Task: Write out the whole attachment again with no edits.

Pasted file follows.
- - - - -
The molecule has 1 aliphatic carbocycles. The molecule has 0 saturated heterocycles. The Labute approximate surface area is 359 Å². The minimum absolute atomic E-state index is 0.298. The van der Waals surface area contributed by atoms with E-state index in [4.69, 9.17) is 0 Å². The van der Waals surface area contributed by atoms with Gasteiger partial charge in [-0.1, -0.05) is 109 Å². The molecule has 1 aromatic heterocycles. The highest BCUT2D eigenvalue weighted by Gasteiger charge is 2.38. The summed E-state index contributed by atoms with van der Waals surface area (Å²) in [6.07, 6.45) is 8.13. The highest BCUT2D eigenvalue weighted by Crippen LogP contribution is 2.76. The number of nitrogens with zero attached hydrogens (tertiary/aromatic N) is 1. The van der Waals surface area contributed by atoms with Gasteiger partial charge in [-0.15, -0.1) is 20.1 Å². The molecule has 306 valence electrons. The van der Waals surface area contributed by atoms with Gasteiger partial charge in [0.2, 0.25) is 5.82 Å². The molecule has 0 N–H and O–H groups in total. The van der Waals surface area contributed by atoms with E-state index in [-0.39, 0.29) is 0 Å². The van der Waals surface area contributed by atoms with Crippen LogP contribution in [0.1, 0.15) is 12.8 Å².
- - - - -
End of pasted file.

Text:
The molecule has 1 aliphatic carbocycles. The molecule has 0 saturated heterocycles. The Labute approximate surface area is 359 Å². The minimum absolute atomic E-state index is 0.298. The van der Waals surface area contributed by atoms with E-state index in [4.69, 9.17) is 0 Å². The van der Waals surface area contributed by atoms with Gasteiger partial charge in [-0.1, -0.05) is 109 Å². The molecule has 1 aromatic heterocycles. The highest BCUT2D eigenvalue weighted by Gasteiger charge is 2.38. The summed E-state index contributed by atoms with van der Waals surface area (Å²) in [6.07, 6.45) is 8.13. The highest BCUT2D eigenvalue weighted by Crippen LogP contribution is 2.76. The number of nitrogens with zero attached hydrogens (tertiary/aromatic N) is 1. The van der Waals surface area contributed by atoms with Gasteiger partial charge in [-0.15, -0.1) is 20.1 Å². The molecule has 306 valence electrons. The van der Waals surface area contributed by atoms with Gasteiger partial charge in [0.2, 0.25) is 5.82 Å². The molecule has 0 N–H and O–H groups in total. The van der Waals surface area contributed by atoms with E-state index in [-0.39, 0.29) is 0 Å². The van der Waals surface area contributed by atoms with Crippen LogP contribution in [0.1, 0.15) is 12.8 Å².